Post effects of rate hikes: After the rate hike, the Canadian dollar increased. Moreover, consumers will now pay more for borrowing like variable-rate mortgages and lines of credit.  Canadians with variable-rate mortgages, also known as adjustable-rate mortgages, would face this rise in the overnight rate. Homeowners with fixed-rate mortgage might not see any change till the fixed term ends. Major big banks in Canada already began charging more for their five-year fixed-rate loans. Most of the Credit cards charge fixed interest rates but some credit cards charge variable interest rates, which will be changed. On the other side, not all have welcomed the rate hike as in the first quarter of 2017, oil and gas drilling rig activity has levelled off, while imports of machinery and equipment activity has slowed. Housing sector activity was impacted by decrease in resales in Toronto and surrounding areas. Consumer spending might also slow to a more sustainable pace as the temporary effect of government transfers and special payments on growth in household disposable income reduces. Despite delivering a strong Motor vehicle sale, they are at an all-time high and are expected to moderate.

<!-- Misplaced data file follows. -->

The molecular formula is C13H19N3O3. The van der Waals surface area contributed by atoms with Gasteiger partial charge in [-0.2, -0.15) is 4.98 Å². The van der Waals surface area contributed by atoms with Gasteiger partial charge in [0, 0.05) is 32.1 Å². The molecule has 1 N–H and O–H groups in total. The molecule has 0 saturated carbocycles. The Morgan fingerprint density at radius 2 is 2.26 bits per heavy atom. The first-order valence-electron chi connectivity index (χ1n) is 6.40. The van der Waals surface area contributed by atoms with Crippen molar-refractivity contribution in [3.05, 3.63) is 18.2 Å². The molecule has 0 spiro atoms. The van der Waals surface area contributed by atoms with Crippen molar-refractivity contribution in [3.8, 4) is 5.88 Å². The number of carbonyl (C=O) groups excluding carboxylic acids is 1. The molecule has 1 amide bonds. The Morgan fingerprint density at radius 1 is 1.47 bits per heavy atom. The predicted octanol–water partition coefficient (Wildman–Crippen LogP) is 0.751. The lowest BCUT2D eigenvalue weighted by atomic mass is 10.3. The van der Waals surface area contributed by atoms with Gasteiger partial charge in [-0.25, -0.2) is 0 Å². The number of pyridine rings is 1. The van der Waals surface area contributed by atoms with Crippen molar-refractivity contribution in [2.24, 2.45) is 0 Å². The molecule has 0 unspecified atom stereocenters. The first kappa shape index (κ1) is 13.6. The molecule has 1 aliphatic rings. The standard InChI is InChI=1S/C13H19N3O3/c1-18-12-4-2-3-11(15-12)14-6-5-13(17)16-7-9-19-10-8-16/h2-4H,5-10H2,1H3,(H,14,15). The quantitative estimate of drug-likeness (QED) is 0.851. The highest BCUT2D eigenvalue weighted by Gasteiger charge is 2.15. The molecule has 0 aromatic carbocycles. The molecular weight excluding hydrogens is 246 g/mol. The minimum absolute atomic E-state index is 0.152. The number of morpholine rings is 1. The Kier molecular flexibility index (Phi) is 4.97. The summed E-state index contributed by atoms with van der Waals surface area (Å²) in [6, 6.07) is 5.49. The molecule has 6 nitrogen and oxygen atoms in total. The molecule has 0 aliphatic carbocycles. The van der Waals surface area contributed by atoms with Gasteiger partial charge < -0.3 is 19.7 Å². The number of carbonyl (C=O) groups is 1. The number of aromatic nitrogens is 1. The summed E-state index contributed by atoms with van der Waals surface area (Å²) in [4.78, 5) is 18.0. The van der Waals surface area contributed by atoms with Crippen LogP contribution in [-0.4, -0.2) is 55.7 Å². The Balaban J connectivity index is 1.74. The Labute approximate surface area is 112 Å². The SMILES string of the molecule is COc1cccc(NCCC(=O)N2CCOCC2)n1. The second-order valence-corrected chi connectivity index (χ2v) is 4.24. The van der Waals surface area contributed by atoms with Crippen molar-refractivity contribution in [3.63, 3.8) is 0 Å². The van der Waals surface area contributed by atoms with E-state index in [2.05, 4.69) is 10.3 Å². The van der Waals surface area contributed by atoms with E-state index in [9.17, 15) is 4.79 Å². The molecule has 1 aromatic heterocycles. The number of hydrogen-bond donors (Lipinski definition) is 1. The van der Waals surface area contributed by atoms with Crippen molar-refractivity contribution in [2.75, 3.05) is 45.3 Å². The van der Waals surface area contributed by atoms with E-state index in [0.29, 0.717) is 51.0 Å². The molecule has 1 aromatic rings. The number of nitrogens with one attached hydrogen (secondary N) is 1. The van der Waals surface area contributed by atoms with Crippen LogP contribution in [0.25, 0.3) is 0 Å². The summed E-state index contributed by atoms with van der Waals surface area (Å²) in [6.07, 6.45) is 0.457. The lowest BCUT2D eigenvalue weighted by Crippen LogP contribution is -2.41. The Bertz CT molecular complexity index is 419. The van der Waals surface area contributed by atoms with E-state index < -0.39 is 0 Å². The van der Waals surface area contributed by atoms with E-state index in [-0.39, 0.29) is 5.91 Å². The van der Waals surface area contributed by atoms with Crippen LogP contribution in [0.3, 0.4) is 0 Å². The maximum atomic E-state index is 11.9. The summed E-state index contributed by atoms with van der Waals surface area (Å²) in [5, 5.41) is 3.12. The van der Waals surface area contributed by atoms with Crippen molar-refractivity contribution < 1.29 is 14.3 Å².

Why Yellen is dovish